Rauch: I’ve learned that stepping outside your professional comfort zone for a couple hours to do good work is always worth it. Time and time again, my colleagues and I leave Safe Passage with an acute sense of the privilege of sitting on our side of the interview table. These kids have been through more than I can fathom. To be even a small, positive piece of their journey, and to hopefully help them to a safer life in the future, is incredibly fulfilling.

It shows that a few short hours of your time can make a difference in someone’s life. And while the work falls outside of our areas of legal expertise as a corporate in-house department, utilizing our problem-solving skills and just being a lawyer who will listen to these children really does help them with very pressing needs.

What advice would you give to others looking to get involved in this type of work?

Rauch: I would greatly encourage other in-house teams to pursue pro bono work with unaccompanied minors and to form pro bono partnerships with their external counsel. The work is fulfilling. The need is there. And the rest of your day is put into serious perspective after you have used your skills to help a person in need.

For in-house teams, I would say it’s incredibly beneficial to find a partner like we have found in Fragomen. Partnering with a law firm really makes it easier and more feasible for in-house legal departments to find and do this meaningful, impactful work, and strengthens the bonds between the organizations.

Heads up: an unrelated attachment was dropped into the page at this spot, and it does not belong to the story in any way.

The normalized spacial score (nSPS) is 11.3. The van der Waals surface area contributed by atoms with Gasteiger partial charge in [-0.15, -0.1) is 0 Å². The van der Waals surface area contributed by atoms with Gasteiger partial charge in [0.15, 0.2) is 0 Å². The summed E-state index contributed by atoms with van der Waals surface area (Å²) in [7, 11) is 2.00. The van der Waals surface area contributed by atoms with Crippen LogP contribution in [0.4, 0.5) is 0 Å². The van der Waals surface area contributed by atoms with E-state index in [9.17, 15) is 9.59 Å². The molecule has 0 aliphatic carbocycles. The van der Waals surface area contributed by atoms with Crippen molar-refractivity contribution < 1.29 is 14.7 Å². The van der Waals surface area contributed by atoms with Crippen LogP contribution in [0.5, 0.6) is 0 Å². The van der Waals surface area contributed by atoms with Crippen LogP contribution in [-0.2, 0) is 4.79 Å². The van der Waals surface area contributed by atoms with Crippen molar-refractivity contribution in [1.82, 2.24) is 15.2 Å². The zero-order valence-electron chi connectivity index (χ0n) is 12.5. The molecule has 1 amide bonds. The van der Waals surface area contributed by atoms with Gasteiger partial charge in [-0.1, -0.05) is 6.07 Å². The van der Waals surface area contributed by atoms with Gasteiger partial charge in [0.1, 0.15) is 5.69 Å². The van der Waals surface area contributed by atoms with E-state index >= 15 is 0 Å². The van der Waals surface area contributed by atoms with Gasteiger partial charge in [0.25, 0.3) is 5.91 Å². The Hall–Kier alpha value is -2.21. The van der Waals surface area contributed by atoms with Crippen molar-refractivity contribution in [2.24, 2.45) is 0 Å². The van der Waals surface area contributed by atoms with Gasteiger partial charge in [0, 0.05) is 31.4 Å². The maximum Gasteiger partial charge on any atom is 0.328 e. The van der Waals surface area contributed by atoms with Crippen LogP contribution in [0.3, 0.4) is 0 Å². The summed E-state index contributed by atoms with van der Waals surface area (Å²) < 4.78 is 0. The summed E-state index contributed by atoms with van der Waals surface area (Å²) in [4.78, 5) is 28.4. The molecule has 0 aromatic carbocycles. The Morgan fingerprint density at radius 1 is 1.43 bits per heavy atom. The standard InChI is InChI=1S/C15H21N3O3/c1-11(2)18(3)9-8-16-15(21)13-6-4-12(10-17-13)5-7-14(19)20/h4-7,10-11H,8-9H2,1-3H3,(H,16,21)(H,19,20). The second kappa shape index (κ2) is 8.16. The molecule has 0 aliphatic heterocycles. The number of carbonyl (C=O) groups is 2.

Kaplan: We have enjoyed this partnership tremendously. But not all companies have in-house pro bono programs or the ability to partner with a law firm. Nevertheless, there is still so much pro bono work that needs to be done, and there couldn’t be a more critical time to get involved. There are so many individuals in communities that need our skills, resources and emotional support.

For individuals working at organizations that do not have formal pro bono programs, we suggest reaching out to organizations of interest in the community or the local bar association. These organizations will help pair the individuals with someone in need or a project of interest to enable them to engage in this truly impactful and life-changing work.


Hyla Kaplan, a partner at Fragomen, has extensive experience with all aspects of corporate immigration law and provides counsel on major employment-based temporary and permanent visa categories, as well as family-based permanent residence applications and applications for U.S. citizenship—from individual clients to Fortune-500 companies across industries. Hyla also maintains an active pro bono practice and has represented family members of 9/11 victims and individuals in multiple asylum cases. Reach her at hkaplan@fragomen.com.

Laurén Rauch is a senior counsel at Oliver Wyman, a wholly owned subsidiary of Marsh & McLennan Companies. Laurén sits on the Marsh & McLennan Legal Compliance and Public Affairs (LCPA) Pro Bono Committee and has also represented veterans in their claims for disability benefits as part of Marsh & McLennan’s LCPA pro bono initiative. Reach her at lauren.rauch@oliverwyman.com.